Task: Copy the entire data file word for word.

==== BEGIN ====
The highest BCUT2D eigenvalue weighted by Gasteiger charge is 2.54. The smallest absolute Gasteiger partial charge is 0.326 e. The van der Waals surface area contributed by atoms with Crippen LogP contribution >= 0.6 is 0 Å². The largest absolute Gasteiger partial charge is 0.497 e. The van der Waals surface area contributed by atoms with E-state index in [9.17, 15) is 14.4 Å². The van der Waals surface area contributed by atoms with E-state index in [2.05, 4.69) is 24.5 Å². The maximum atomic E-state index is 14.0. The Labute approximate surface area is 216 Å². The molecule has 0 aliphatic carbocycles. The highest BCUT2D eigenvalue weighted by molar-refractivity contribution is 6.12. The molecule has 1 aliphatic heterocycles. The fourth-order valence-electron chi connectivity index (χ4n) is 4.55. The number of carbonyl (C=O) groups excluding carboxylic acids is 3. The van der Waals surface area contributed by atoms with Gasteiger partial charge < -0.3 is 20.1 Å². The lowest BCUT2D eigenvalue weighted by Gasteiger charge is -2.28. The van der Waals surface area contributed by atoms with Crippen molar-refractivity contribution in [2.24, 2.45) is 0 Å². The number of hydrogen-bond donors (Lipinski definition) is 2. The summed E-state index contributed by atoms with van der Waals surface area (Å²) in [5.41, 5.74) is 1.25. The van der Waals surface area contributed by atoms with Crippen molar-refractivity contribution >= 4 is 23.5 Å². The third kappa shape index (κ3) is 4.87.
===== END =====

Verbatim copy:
The highest BCUT2D eigenvalue weighted by Gasteiger charge is 2.54. The smallest absolute Gasteiger partial charge is 0.326 e. The van der Waals surface area contributed by atoms with Crippen LogP contribution >= 0.6 is 0 Å². The largest absolute Gasteiger partial charge is 0.497 e. The van der Waals surface area contributed by atoms with E-state index in [9.17, 15) is 14.4 Å². The van der Waals surface area contributed by atoms with E-state index in [2.05, 4.69) is 24.5 Å². The maximum atomic E-state index is 14.0. The Labute approximate surface area is 216 Å². The molecule has 0 aliphatic carbocycles. The highest BCUT2D eigenvalue weighted by molar-refractivity contribution is 6.12. The molecule has 1 aliphatic heterocycles. The fourth-order valence-electron chi connectivity index (χ4n) is 4.55. The number of carbonyl (C=O) groups excluding carboxylic acids is 3. The van der Waals surface area contributed by atoms with Gasteiger partial charge < -0.3 is 20.1 Å². The lowest BCUT2D eigenvalue weighted by Gasteiger charge is -2.28. The van der Waals surface area contributed by atoms with Crippen molar-refractivity contribution in [2.24, 2.45) is 0 Å². The number of hydrogen-bond donors (Lipinski definition) is 2. The summed E-state index contributed by atoms with van der Waals surface area (Å²) in [5.41, 5.74) is 1.25. The van der Waals surface area contributed by atoms with Crippen molar-refractivity contribution >= 4 is 23.5 Å². The third kappa shape index (κ3) is 4.87.